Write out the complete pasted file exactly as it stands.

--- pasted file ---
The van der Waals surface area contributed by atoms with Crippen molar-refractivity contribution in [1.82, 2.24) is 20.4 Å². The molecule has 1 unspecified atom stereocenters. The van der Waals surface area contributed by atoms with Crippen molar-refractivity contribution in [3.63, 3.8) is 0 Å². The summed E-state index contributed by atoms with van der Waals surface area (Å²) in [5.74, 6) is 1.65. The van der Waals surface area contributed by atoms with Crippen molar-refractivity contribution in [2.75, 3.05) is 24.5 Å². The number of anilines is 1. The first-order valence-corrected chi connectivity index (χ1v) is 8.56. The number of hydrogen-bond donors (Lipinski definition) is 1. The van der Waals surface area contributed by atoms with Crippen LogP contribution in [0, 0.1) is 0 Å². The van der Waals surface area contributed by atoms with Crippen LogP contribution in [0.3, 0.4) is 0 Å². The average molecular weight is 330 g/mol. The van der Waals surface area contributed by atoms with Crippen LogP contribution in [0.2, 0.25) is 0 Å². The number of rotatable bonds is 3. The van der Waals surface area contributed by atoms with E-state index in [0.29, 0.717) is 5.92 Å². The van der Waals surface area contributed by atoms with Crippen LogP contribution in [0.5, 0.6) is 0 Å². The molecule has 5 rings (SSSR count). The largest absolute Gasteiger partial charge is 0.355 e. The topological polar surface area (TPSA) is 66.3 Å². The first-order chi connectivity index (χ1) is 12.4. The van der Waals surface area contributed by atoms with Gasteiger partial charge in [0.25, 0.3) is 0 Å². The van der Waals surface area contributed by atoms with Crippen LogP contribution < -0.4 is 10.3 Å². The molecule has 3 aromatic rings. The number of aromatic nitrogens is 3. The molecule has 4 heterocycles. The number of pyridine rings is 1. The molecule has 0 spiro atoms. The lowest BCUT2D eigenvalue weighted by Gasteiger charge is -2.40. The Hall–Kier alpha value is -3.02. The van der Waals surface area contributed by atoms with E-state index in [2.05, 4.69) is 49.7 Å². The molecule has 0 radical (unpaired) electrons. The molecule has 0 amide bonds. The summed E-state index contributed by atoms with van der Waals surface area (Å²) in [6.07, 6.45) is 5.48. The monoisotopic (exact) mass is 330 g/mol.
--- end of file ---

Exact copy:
The van der Waals surface area contributed by atoms with Crippen molar-refractivity contribution in [1.82, 2.24) is 20.4 Å². The molecule has 1 unspecified atom stereocenters. The van der Waals surface area contributed by atoms with Crippen molar-refractivity contribution in [3.63, 3.8) is 0 Å². The summed E-state index contributed by atoms with van der Waals surface area (Å²) in [5.74, 6) is 1.65. The van der Waals surface area contributed by atoms with Crippen molar-refractivity contribution in [2.75, 3.05) is 24.5 Å². The number of anilines is 1. The first-order valence-corrected chi connectivity index (χ1v) is 8.56. The number of hydrogen-bond donors (Lipinski definition) is 1. The van der Waals surface area contributed by atoms with Crippen LogP contribution in [0, 0.1) is 0 Å². The van der Waals surface area contributed by atoms with Crippen LogP contribution in [0.3, 0.4) is 0 Å². The average molecular weight is 330 g/mol. The van der Waals surface area contributed by atoms with Crippen LogP contribution in [0.2, 0.25) is 0 Å². The number of rotatable bonds is 3. The van der Waals surface area contributed by atoms with E-state index in [0.29, 0.717) is 5.92 Å². The van der Waals surface area contributed by atoms with Crippen LogP contribution in [0.5, 0.6) is 0 Å². The molecule has 5 rings (SSSR count). The largest absolute Gasteiger partial charge is 0.355 e. The topological polar surface area (TPSA) is 66.3 Å². The first-order chi connectivity index (χ1) is 12.4. The van der Waals surface area contributed by atoms with Gasteiger partial charge in [0.25, 0.3) is 0 Å². The van der Waals surface area contributed by atoms with Crippen LogP contribution < -0.4 is 10.3 Å². The molecule has 3 aromatic rings. The number of aromatic nitrogens is 3. The molecule has 4 heterocycles. The number of pyridine rings is 1. The molecule has 0 spiro atoms. The lowest BCUT2D eigenvalue weighted by Gasteiger charge is -2.40. The Hall–Kier alpha value is -3.02. The van der Waals surface area contributed by atoms with E-state index in [2.05, 4.69) is 49.7 Å². The molecule has 0 radical (unpaired) electrons. The molecule has 0 amide bonds. The summed E-state index contributed by atoms with van der Waals surface area (Å²) in [6.07, 6.45) is 5.48. The monoisotopic (exact) mass is 330 g/mol.